Information about Morocco
In 788, about a century after the Arab conquest of North Africa, successive Moorish dynasties began to rule in Morocco.
In the 16th century, the Sa'adi monarchy, particularly under Ahmad AL-MANSUR (1578-1603), repelled foreign invaders and inaugurated a golden age.
The Alaouite dynasty, to which the current Moroccan royal family belongs, established a sultanate in Morocco beginning in the 17th century.
In 1860, Spain occupied northern Morocco and ushered in a half century of trade rivalry among European powers that saw Morocco's sovereignty steadily erode; in 1912, the French imposed a protectorate over the country.
A protracted independence struggle with France ended successfully in 1956.
The internationalized city of Tangier and most Spanish possessions were turned over to the new country that same year.
Sultan MOHAMMED V, the current monarch's grandfather, organized the new state as a constitutional monarchy and in 1957 assumed the title of king.
Morocco annexed Western Sahara during the late 1970s, but final resolution on the status of the territory remains unresolved.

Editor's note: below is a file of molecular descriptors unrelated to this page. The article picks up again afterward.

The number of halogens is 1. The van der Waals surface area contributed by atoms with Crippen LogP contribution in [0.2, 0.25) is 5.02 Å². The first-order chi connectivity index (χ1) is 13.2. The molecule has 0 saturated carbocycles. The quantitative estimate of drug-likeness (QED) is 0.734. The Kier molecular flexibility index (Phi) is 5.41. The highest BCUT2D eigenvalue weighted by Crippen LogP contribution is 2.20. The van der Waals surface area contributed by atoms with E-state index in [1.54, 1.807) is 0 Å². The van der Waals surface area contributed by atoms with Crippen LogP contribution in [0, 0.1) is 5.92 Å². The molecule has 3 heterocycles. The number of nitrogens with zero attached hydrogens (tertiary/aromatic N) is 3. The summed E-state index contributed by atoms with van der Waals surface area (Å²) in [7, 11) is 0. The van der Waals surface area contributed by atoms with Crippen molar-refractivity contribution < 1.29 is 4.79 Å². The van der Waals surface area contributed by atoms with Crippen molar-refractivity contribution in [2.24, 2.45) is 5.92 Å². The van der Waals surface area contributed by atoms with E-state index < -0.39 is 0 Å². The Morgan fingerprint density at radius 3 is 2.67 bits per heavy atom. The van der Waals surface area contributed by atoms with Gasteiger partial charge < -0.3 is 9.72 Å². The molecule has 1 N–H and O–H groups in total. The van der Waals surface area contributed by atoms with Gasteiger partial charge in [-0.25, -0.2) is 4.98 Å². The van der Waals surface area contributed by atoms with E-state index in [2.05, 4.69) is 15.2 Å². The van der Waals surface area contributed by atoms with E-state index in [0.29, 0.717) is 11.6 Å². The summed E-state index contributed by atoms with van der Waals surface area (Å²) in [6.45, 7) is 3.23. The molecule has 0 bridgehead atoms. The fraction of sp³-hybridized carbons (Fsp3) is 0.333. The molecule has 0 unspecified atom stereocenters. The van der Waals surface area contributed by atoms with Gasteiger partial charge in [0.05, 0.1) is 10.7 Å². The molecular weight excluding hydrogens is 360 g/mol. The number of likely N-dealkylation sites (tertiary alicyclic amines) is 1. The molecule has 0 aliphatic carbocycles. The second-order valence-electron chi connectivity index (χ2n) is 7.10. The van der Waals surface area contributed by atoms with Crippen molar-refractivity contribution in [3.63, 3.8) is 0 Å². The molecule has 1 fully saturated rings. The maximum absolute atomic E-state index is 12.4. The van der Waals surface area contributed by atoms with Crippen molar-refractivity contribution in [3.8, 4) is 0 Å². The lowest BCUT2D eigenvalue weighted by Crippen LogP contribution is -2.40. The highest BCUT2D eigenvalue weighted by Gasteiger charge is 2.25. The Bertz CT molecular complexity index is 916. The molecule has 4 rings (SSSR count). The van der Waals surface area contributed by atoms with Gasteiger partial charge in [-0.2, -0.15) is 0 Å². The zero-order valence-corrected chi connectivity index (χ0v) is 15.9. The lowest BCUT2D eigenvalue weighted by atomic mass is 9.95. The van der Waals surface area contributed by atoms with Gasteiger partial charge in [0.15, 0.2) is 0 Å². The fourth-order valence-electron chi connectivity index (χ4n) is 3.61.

Gradual political reforms in the 1990s resulted in the establishment of a bicameral legislature, which first met in 1997.
Under King MOHAMMED VI - who in 1999 succeeded his father to the throne - human rights have improved.
Morocco enjoys a moderately free press, but the government occasionally takes action against journalists who report on three broad subjects considered to be taboo: the monarchy, Islam, and the status of Western Sahara.
Despite the continuing reforms, ultimate authority remains in the hands of the monarch.
Influenced by protests elsewhere in the Middle East and North Africa, thousands of Moroccans in February and March 2011 rallied in Rabat and several other major cities to demand constitutional reform and more democracy and to protest government corruption and high food prices.
Police response to most of the protests was subdued compared to the violence elsewhere in the region.
In early March, King MOHAMMED VI agreed to establish a commission to reform the country's constitution; a popular referendum held in early July 2011 overwhelmingly approved the new constitution.
Above picture: The Mausoleum of Mohammed V in Rabat contains the tombs of the king and his two sons, the late King Hassan II and Prince Abdallah.